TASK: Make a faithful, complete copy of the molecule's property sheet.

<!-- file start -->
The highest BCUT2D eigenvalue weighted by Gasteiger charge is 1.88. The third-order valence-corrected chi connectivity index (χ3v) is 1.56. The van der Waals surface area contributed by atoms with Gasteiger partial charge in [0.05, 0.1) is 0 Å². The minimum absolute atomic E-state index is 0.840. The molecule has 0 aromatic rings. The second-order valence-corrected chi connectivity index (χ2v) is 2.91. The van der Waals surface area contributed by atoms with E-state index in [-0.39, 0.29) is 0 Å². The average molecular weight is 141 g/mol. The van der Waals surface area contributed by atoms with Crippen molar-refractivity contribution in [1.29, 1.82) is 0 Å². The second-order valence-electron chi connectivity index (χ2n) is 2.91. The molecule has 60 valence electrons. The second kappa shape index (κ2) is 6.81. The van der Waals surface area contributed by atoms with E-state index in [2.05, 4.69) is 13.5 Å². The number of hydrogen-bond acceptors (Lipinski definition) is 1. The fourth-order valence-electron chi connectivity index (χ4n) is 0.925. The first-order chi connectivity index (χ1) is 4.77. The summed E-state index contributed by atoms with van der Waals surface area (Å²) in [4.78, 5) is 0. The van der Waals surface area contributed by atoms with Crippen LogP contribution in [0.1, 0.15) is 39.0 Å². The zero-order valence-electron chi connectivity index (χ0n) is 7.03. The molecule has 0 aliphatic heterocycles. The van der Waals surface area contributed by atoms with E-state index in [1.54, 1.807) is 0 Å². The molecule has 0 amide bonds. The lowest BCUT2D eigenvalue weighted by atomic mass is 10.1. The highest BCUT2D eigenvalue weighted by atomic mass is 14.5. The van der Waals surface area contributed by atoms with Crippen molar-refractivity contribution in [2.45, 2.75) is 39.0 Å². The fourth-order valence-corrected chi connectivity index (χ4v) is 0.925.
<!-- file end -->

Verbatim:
The highest BCUT2D eigenvalue weighted by Gasteiger charge is 1.88. The third-order valence-corrected chi connectivity index (χ3v) is 1.56. The van der Waals surface area contributed by atoms with Gasteiger partial charge in [0.05, 0.1) is 0 Å². The minimum absolute atomic E-state index is 0.840. The molecule has 0 aromatic rings. The second-order valence-corrected chi connectivity index (χ2v) is 2.91. The van der Waals surface area contributed by atoms with E-state index in [-0.39, 0.29) is 0 Å². The average molecular weight is 141 g/mol. The van der Waals surface area contributed by atoms with Crippen molar-refractivity contribution in [1.29, 1.82) is 0 Å². The second-order valence-electron chi connectivity index (χ2n) is 2.91. The molecule has 60 valence electrons. The second kappa shape index (κ2) is 6.81. The van der Waals surface area contributed by atoms with E-state index in [2.05, 4.69) is 13.5 Å². The number of hydrogen-bond acceptors (Lipinski definition) is 1. The fourth-order valence-electron chi connectivity index (χ4n) is 0.925. The first-order chi connectivity index (χ1) is 4.77. The summed E-state index contributed by atoms with van der Waals surface area (Å²) in [4.78, 5) is 0. The van der Waals surface area contributed by atoms with Crippen LogP contribution in [0.1, 0.15) is 39.0 Å². The zero-order valence-electron chi connectivity index (χ0n) is 7.03. The molecule has 0 aliphatic heterocycles. The van der Waals surface area contributed by atoms with E-state index in [1.54, 1.807) is 0 Å². The molecule has 0 amide bonds. The lowest BCUT2D eigenvalue weighted by atomic mass is 10.1. The highest BCUT2D eigenvalue weighted by atomic mass is 14.5. The van der Waals surface area contributed by atoms with Crippen molar-refractivity contribution in [2.45, 2.75) is 39.0 Å². The fourth-order valence-corrected chi connectivity index (χ4v) is 0.925.